Approximately 150 students will matriculate in August of 2013. Over several years, the number will grow to 250 per year, bringing the total steady state student population to 1000.
The College will open in August 2013, although the entire inaugural cohort will have spent most of July 2013 at Yale in a specially designed summer program. The application for the Special Inaugural Round will be made available online on February 1, 2012.
Before arriving at Yale-NUS College, all students will be allocated to one of three residential colleges (at steady state), each of which will mirror the diversity of the College as a whole. Except for time spent abroad, students will live in their residential college all four years. Each college will have its own physical space and student facilities, as well as its own athletic, dramatic, intellectual, and social traditions – in essence, the colleges will serve as intimate communities within the larger College. A Rector and Vice Rector, both faculty members, will live alongside students in each college and serve as the colleges' administrative heads and students' principal advisors. The Rector will organize and host Rector's Teas, and informal afternoon gatherings with interesting and significant guests from outside the College community. The Rector will embody the spirit of the college. More than anything, the Rector and Vice Rector will mentor students in their residential colleges. Most Yale-NUS College classrooms will be built into the residential colleges, ensuring that the Yale-NUS College campus integrates living and learning in an unprecedented way. All faculty offices will be built into the residential colleges as well, ensuring virtually constant contact between professors and students and thereby deepening the intellectual experience at Yale-NUS College. The dining halls, one in each college, will anchor the social experience of the colleges and encourage students to linger over meals as one might at home.
You can learn more about Yale-NUS College's residential colleges here.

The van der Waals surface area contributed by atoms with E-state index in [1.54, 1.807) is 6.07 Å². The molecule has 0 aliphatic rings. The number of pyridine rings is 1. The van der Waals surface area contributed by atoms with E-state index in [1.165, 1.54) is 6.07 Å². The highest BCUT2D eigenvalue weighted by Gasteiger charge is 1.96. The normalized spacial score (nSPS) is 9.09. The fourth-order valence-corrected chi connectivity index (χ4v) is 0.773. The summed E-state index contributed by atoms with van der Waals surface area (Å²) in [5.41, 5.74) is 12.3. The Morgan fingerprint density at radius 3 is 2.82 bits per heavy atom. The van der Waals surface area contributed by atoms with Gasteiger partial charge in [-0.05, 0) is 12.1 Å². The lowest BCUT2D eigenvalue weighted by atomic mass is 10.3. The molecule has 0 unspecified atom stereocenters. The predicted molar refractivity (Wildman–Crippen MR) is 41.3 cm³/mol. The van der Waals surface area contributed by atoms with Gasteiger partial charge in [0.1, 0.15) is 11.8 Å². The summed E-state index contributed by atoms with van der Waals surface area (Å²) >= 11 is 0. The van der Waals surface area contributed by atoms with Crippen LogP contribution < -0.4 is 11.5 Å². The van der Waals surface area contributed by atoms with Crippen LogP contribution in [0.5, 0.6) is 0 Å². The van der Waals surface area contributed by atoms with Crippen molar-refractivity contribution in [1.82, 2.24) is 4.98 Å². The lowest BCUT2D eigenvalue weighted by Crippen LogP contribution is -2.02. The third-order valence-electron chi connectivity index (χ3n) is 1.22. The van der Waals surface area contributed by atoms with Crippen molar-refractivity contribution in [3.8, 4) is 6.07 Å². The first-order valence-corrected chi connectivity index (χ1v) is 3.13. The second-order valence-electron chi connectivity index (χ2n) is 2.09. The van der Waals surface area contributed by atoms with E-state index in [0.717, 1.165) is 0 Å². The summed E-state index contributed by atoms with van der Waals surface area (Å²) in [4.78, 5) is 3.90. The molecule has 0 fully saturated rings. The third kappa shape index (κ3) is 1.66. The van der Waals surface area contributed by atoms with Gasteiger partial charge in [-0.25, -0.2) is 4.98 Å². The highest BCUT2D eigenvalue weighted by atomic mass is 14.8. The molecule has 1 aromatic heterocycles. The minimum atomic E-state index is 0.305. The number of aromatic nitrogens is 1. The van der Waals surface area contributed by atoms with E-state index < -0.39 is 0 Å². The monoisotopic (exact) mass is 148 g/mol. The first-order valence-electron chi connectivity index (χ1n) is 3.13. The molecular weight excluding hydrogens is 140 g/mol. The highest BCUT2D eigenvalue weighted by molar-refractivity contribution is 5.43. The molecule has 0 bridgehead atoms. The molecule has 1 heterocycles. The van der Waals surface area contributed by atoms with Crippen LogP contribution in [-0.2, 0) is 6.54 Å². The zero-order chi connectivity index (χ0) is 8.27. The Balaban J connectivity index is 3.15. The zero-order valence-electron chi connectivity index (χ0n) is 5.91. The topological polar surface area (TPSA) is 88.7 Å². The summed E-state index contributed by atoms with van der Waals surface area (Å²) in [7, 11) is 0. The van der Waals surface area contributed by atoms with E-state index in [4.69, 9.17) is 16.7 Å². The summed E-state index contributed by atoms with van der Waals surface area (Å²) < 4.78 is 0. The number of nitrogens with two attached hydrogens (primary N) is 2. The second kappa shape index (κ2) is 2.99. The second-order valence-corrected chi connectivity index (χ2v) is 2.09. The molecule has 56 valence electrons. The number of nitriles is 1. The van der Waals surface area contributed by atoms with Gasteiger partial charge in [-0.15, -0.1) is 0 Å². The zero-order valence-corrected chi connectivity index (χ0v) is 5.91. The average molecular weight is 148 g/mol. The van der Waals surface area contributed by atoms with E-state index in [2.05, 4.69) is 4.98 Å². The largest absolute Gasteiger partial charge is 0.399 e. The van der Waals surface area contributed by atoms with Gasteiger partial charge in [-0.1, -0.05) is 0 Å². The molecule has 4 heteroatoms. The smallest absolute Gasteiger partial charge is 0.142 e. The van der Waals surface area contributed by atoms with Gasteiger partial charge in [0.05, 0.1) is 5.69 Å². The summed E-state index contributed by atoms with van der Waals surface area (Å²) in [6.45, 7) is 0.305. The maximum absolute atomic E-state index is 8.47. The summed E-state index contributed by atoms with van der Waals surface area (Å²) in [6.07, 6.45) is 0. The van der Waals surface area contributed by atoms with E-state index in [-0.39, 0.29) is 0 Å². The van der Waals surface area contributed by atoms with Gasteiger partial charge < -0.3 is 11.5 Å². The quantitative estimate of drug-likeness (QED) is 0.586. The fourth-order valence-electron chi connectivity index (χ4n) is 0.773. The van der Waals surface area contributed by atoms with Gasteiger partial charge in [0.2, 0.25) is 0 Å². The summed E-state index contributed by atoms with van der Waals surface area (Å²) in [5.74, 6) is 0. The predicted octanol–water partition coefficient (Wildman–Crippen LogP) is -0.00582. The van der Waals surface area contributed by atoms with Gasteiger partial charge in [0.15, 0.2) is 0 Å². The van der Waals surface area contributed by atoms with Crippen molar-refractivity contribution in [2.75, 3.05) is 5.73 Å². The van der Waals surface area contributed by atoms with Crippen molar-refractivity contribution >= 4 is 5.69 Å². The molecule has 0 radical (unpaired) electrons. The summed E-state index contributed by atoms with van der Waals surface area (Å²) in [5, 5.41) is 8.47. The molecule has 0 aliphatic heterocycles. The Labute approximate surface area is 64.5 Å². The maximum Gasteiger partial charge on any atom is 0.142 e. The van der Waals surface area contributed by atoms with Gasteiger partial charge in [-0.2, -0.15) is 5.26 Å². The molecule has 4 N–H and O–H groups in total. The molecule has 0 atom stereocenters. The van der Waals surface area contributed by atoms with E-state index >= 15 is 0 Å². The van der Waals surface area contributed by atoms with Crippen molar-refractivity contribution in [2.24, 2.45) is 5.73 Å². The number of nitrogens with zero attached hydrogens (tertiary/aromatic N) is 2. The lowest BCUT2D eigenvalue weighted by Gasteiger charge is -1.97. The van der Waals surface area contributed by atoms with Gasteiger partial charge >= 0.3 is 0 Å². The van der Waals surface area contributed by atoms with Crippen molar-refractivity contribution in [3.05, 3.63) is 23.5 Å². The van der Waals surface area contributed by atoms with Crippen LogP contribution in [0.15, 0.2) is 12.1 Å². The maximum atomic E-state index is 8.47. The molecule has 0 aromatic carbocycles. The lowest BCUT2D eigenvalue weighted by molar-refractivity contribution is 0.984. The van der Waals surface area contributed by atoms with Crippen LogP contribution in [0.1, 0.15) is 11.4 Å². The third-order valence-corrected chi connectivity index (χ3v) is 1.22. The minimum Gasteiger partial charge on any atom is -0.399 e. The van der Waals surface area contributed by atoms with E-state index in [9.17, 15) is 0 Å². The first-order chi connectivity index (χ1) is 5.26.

Extra-curricular activity will be central to the Yale-NUS College experience. Unlike Yale and NUS, where many decades of activity have built a vast array of student clubs and organizations, Yale-NUS College will start with a clean extra-curricular slate. This offers Yale-NUS College students a remarkable opportunity: whatever you want to do outside of class, you must found and build an organization to do it. Like martial arts and debate? Start your own martial arts club and debating society. Interested in drama? Build your own dramatic society.
In other words, while many extra-curricular opportunities will be available at Yale-NUS College, the first few batches of pioneering Yale-NUS College students will, with the support of the College, initiate and develop their own organizations to explore extra-curricular interests.
Extracurricular, co-curricular, and residential life at Yale-NUS will actively link living and learning,
cultivate leadership and promote active service, encourage student creativity, initiative, and innovation, and foster among both faculty and students a rich community sensibility. To achieve these goals, co-curricular programs will involve: Overseas experiences, such as a semester or year in residence at one of Yale or NUS' hundreds of partner universities, a summer program with one of Yale-NUS's founding internship partners, or an international research attachment. Through such international opportunities, as well as through Yale-NUS's uniquely global curriculum, students will develop a strong global orientation.